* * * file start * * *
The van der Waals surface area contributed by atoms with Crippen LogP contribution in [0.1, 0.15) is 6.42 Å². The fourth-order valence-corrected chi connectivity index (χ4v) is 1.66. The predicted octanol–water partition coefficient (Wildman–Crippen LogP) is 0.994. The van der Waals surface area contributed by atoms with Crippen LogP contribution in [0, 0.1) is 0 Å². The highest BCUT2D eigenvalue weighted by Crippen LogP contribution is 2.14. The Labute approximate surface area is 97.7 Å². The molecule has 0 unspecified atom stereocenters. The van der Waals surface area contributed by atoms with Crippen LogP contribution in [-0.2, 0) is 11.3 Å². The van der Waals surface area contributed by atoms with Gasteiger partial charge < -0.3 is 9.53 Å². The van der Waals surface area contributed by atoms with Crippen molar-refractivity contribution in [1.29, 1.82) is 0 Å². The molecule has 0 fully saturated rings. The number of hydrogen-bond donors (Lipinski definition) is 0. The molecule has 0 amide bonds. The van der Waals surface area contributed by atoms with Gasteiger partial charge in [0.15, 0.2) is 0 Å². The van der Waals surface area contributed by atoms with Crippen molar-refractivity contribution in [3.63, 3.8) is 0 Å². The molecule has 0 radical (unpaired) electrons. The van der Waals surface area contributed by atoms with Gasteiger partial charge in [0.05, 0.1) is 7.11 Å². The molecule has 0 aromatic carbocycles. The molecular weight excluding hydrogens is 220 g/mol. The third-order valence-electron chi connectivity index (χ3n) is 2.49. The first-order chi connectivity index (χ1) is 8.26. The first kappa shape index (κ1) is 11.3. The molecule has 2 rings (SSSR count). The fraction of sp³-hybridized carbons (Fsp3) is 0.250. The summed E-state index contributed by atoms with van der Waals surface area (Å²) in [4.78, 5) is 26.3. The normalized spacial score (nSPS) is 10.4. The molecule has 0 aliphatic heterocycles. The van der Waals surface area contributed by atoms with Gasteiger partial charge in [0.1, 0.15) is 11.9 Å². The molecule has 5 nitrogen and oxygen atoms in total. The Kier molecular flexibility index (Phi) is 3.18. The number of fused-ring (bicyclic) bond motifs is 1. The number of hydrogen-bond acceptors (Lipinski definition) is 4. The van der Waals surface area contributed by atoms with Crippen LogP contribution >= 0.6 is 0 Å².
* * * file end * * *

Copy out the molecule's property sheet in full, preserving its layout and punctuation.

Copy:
The van der Waals surface area contributed by atoms with Crippen LogP contribution in [0.1, 0.15) is 6.42 Å². The fourth-order valence-corrected chi connectivity index (χ4v) is 1.66. The predicted octanol–water partition coefficient (Wildman–Crippen LogP) is 0.994. The van der Waals surface area contributed by atoms with Crippen LogP contribution in [0, 0.1) is 0 Å². The highest BCUT2D eigenvalue weighted by Crippen LogP contribution is 2.14. The Labute approximate surface area is 97.7 Å². The molecule has 0 unspecified atom stereocenters. The van der Waals surface area contributed by atoms with Crippen LogP contribution in [-0.2, 0) is 11.3 Å². The van der Waals surface area contributed by atoms with Gasteiger partial charge < -0.3 is 9.53 Å². The van der Waals surface area contributed by atoms with Crippen molar-refractivity contribution in [1.29, 1.82) is 0 Å². The molecule has 0 fully saturated rings. The number of hydrogen-bond donors (Lipinski definition) is 0. The molecule has 0 amide bonds. The van der Waals surface area contributed by atoms with Gasteiger partial charge in [0.15, 0.2) is 0 Å². The van der Waals surface area contributed by atoms with Crippen molar-refractivity contribution in [3.63, 3.8) is 0 Å². The molecule has 0 radical (unpaired) electrons. The van der Waals surface area contributed by atoms with Gasteiger partial charge in [0.05, 0.1) is 7.11 Å². The molecule has 0 aromatic carbocycles. The molecular weight excluding hydrogens is 220 g/mol. The third-order valence-electron chi connectivity index (χ3n) is 2.49. The first-order chi connectivity index (χ1) is 8.26. The first kappa shape index (κ1) is 11.3. The molecule has 2 rings (SSSR count). The fraction of sp³-hybridized carbons (Fsp3) is 0.250. The summed E-state index contributed by atoms with van der Waals surface area (Å²) in [4.78, 5) is 26.3. The normalized spacial score (nSPS) is 10.4. The molecule has 0 aliphatic heterocycles. The van der Waals surface area contributed by atoms with Gasteiger partial charge in [0.1, 0.15) is 11.9 Å². The molecule has 5 nitrogen and oxygen atoms in total. The Kier molecular flexibility index (Phi) is 3.18. The number of fused-ring (bicyclic) bond motifs is 1. The number of hydrogen-bond acceptors (Lipinski definition) is 4. The van der Waals surface area contributed by atoms with Crippen LogP contribution >= 0.6 is 0 Å².